HIV-infected persons older than 50 years account for about 8% of new HIV diagnoses in Europe and 11% in the United States. Risk factors among older patients in developing countries have not been studied nor are prevalence data available, but the WHO report stated that similar infection trends are likely occurring there.

The report was published in the Bulletin of the World Health Organization (Schmid GP, Williams BG, Garcia-Calleja JM, et al. The unexplored story of HIV and ageing. Bull WHO. 2009;87:161-244). [CDC HIV/Hepatitis/STD/TB Prevention News Update, Wednesday, March 4, 2009]

Incentives Increase Adherence to Treatment for HIV-Infected Methadone Patients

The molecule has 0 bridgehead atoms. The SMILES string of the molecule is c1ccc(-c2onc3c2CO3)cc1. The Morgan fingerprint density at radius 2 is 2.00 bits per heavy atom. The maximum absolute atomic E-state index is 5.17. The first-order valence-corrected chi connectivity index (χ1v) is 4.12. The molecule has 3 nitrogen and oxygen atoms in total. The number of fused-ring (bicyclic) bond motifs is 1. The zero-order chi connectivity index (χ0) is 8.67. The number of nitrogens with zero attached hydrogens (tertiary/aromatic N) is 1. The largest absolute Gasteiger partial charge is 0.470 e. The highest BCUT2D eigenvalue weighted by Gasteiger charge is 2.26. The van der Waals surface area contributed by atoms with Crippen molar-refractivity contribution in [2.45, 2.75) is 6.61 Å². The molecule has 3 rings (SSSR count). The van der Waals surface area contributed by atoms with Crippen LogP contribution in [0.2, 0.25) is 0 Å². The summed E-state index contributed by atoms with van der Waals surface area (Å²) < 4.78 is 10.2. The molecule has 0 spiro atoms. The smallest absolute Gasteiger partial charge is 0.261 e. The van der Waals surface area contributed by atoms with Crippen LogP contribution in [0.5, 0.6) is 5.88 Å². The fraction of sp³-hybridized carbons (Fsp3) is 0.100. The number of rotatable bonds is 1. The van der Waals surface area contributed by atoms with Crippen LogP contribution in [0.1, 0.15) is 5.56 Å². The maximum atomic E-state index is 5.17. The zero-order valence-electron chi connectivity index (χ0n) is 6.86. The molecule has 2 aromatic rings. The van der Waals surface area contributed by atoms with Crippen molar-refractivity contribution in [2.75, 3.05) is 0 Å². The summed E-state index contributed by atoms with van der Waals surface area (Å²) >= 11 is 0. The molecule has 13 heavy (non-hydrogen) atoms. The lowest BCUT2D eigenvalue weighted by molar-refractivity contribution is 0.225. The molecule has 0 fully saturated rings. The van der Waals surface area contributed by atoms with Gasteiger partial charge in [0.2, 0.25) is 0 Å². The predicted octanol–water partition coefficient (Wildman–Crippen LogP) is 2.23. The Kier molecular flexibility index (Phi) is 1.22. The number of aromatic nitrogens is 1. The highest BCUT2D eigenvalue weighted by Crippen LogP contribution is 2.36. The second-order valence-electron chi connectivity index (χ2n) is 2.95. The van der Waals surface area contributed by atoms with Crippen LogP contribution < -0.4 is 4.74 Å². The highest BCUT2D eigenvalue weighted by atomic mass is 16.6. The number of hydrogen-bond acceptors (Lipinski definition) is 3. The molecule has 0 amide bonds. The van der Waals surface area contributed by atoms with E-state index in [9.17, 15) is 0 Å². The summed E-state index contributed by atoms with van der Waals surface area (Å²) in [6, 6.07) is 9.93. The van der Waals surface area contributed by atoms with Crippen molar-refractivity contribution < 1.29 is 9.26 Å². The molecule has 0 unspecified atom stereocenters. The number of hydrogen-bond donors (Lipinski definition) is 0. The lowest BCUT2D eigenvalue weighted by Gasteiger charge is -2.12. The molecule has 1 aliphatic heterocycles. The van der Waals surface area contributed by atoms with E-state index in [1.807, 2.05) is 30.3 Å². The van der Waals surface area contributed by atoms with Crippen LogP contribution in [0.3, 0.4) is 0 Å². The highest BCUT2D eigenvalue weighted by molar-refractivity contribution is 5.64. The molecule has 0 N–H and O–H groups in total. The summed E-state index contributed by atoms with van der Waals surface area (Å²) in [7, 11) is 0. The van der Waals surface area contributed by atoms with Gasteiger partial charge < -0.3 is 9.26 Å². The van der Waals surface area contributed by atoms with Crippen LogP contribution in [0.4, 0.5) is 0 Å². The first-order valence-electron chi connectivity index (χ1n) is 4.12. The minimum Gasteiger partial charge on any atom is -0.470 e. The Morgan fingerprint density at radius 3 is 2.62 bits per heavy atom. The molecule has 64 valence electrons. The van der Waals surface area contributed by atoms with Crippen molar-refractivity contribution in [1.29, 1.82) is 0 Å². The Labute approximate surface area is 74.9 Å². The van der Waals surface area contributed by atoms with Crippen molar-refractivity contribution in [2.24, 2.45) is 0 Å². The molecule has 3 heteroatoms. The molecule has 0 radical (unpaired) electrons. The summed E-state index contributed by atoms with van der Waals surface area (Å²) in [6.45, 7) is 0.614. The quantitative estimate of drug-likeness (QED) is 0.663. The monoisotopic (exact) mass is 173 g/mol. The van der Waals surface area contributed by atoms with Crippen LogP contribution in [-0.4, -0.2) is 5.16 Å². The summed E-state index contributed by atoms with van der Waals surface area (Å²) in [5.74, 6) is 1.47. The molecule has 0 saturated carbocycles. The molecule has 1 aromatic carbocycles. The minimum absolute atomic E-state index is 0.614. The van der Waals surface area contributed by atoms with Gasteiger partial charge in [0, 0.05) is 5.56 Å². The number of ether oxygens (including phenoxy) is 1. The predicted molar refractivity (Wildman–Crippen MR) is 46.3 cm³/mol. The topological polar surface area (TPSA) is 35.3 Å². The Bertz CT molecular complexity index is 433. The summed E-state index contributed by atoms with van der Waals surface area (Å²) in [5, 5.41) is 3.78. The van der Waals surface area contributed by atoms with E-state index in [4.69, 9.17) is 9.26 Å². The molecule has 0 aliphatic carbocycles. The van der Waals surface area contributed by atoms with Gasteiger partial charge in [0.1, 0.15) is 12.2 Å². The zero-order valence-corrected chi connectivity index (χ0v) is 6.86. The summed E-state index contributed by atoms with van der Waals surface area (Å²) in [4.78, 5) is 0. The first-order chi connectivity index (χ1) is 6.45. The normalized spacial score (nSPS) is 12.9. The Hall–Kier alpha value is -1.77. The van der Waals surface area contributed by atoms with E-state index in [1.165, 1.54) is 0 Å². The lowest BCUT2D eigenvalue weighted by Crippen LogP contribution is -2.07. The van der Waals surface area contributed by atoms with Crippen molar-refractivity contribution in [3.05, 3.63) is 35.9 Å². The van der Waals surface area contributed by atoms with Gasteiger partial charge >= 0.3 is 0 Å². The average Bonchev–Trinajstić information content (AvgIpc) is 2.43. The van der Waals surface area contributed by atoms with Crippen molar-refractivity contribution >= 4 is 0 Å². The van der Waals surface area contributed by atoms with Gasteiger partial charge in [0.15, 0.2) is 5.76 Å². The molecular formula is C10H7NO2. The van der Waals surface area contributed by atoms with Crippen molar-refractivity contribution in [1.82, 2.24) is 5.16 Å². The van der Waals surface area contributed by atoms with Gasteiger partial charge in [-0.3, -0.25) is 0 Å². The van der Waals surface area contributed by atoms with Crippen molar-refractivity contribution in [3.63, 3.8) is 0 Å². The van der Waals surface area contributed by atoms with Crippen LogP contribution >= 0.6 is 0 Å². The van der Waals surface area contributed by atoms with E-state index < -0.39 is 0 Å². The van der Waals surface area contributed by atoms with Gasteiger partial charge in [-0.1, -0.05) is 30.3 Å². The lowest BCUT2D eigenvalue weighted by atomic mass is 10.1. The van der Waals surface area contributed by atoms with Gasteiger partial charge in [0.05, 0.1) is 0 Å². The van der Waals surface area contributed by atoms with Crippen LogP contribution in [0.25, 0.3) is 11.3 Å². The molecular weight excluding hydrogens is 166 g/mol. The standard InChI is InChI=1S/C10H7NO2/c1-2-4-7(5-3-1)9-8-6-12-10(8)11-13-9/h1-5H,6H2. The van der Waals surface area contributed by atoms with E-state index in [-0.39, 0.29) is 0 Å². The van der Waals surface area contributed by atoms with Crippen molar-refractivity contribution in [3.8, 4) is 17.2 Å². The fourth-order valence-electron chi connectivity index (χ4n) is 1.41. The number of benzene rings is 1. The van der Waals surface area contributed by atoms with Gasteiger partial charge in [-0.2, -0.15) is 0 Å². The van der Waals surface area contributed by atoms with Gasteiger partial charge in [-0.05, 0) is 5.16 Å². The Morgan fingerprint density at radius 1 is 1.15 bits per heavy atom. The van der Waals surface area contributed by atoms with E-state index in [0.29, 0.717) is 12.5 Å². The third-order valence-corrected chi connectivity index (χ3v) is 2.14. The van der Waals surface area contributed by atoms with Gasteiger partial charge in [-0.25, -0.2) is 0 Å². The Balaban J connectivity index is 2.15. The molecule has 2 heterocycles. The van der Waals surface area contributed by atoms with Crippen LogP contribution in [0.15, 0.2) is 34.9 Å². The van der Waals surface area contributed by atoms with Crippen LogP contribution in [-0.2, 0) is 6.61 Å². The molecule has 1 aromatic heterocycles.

The potential benefits of antiretroviral therapy for HIV-infected patients are “not fully realized because of difficulties in adherence with demanding treatment regimens, especially among injection drug users,” according to the authors of a recently published study of methadone patients with HIV infection.

In the study, HIV-positive methadone patients who were less than 80% adherent to their primary antiretroviral therapy were randomized to a trial of incentives for on-time adherence. Vouchers redeemable for goods were issued on an escalating scale to reward adherence. Both intervention and control groups visited a medication coach twice a month. Micro-costing was employed to determine the cost of the intervention. Administrative data and patients' reports of out-of-system care were accessed to obtain other cost information.

During the 12-week intervention, the incremental direct cost of the intervention, including treatment vouchers, was $942. Adherence, as measured by on-time openings of an electronically monitored medication vial, was 78% in the intervention group and 56% in the control group. The voucher group incurred $2572 in antiretroviral drug costs, compared with $1973 for the control group.